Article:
She lived in a basement suite not far from campus. We chatted in the kitchen waiting for the kettle to boil and I took my time choosing tea from a basket overflowing with options. A candle burned in the living room as we settled under cozy blankets and began talking.
Sue was the Director of Student Ministries at my university and I was undoubtedly nervous to be alone with her for the first time. I’d watched her from a distance my entire Freshman year and admired her faith, relational prowess, confidence, and strength. She was the woman we all wanted to be around – To learn from and laugh with. I secretly longed to know her and for her to know me.
And not just the me everyone else saw, but the me hidden under layers of hurt and secrets. I wanted her to pray for me, love me, and cover me with truth. I wanted to trust her, and for her to trust me.
Invitations for conversation over tea would become more of a norm over the next few years, as would chats in her office and walks around campus. She asked me hard questions and seemed genuinely interested in the answers. We kept in touch as she moved from singleness to married life and transitioned out of vocational ministry when pregnant with her son.
The life lessons Sue taught by simply allowing me to come alongside her were invaluable, as were the things I’ve learned and gained from other mentors in each season of change. There were teachers who invited me to babysit and stay for dinner during tumultuous and broken teenage years, Bible Study leaders who patiently answered my many questions in an effort to draw me closer to the Lord, and a pastor turned sister who has mentored me for over a decade. My life has been blessed by more experienced women coaching, instructing, listening, and challenging me along the way.
This is why I believe so deeply in the power of mentoring relationships and why I seek to come alongside others in their journey to Christ-centered wholeness.
Here are a few things I’ve learned in the process:
1. Be brave
Mentorship begins with boldness. See someone in your church community, Bible study or school social circle you’d like to meet with and learn from? Ask them! It might feel scary, but the worst that can happen is they say no or not now. Just think of the fruit that may come if they say YES! I think it’s worth the risk.
And to those of you being asked, please don’t shy away from the opportunity and responsibility. Women are longing for your wisdom. Share it. Let them watch you and learn from you.
Do you know the Word well? Teach it! Read scripture together and model your study strategies.
Do you have the steadfast patience of Job in difficult circumstances? Allow someone going through a rough season to see how you do it. Tell them about your journey to deep, sustaining faith and let them be a firsthand witness to the Lord’s strength in you.
Have you raised children? Great! Share what you’ve learned and experienced with a mom of little ones who’s still knee-deep in the trenches, or one who is battling the teenage years.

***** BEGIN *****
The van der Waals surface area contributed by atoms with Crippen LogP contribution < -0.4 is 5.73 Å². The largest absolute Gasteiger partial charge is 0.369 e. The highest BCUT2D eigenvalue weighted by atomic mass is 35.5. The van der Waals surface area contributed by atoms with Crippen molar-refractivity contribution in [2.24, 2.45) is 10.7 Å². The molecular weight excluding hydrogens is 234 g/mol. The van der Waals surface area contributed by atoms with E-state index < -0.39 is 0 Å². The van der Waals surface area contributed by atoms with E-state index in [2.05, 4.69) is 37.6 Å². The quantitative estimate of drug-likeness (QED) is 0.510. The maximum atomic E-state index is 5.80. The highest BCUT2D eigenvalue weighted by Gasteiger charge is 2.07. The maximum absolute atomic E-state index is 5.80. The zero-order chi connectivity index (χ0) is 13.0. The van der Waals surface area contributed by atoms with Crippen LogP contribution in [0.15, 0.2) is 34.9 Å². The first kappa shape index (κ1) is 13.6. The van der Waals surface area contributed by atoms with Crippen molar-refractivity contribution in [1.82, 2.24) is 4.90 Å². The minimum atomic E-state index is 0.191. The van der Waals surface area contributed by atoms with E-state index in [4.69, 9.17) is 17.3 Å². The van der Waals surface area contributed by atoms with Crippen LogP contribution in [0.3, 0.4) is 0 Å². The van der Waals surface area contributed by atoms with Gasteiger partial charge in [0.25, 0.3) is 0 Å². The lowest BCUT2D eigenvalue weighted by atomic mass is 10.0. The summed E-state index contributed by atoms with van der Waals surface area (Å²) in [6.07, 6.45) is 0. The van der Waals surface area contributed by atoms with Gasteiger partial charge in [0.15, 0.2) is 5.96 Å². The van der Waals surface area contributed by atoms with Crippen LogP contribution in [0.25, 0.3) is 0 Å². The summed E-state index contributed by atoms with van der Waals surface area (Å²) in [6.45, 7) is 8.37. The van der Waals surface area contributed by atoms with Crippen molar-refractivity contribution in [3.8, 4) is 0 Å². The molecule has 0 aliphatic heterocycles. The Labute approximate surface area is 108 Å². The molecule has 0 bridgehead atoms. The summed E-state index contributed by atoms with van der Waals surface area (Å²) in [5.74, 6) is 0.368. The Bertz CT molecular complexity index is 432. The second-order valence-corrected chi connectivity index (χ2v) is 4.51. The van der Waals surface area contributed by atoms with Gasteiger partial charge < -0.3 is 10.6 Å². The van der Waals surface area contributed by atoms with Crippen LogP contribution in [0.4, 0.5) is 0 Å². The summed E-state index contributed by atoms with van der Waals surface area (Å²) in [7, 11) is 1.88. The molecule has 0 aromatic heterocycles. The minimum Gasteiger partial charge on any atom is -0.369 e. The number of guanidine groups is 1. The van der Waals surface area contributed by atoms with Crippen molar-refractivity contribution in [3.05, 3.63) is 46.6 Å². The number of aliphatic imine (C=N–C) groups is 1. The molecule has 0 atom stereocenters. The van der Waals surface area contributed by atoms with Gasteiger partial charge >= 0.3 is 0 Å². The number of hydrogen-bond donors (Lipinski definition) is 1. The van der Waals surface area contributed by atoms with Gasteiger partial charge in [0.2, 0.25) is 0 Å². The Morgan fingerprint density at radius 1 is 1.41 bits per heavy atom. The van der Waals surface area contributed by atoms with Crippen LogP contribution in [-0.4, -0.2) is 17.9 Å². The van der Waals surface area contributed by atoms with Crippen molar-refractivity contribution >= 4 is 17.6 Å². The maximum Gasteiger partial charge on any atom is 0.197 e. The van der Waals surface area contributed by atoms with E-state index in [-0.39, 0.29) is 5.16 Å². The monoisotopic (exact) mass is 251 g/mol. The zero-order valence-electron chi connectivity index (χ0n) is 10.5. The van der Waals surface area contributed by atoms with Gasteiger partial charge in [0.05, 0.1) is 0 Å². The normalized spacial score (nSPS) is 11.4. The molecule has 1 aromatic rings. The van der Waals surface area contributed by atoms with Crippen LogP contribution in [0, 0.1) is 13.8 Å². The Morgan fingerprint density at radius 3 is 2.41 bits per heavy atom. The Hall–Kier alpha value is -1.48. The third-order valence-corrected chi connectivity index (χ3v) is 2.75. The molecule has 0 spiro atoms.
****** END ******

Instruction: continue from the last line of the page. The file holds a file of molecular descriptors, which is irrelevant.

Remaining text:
I understand the fear and trepidation that comes with trying to fit one more thing into an already full schedule (really, I do), or the anxiety associated with believing you have little to give (yup, major hold-up here). Just know this: There is no prescribed method and you can create a relationship with expectations that work for both of you.
2. Be flexible and creative
When I was a young mom I often chatted with my mentor Vicky when she was driving. I’d put the phone on speaker mode and make lunch, wash dishes, or fold laundry while we talked. Before our relationship evolved into a more natural one, we had monthly scheduled meetings that included legitimate homework and tools to help hone my leadership and ministry skills.
During what I refer to as my striving season, Kim and I laid on the couch and listened to worship music or read scripture out loud because she knew it was just what I needed. She’d check-in throughout the week to make sure I hadn’t added more to my already overflowing plate, and came over to help me make chili and cornbread as we puttered around my messy kitchen reflecting on how best to balance (or get rid of) the expectations I’d placed on myself.
Fast-forward a few years and I’ve found myself in more of a mentoring role. I may visit a young mom and sit on her living room floor to chat and pray while her babies play and crawl around us. Sometimes we just text – unable to find a time that works, but unwilling to lose touch.
Morning walks or coffee dates are my current go-to for engaging with young women – The added bonus is that they know the BEST quaint cafes and have introduced me to some of the cutest spots in the city. My current role in women’s ministry allows opportunities for valuable time with sweet millennials, even if just for a quick one-time meeting at my counter, over coffee, or for a quick lunch. They have SO much to offer, and I always leave more enriched and filled than when I came.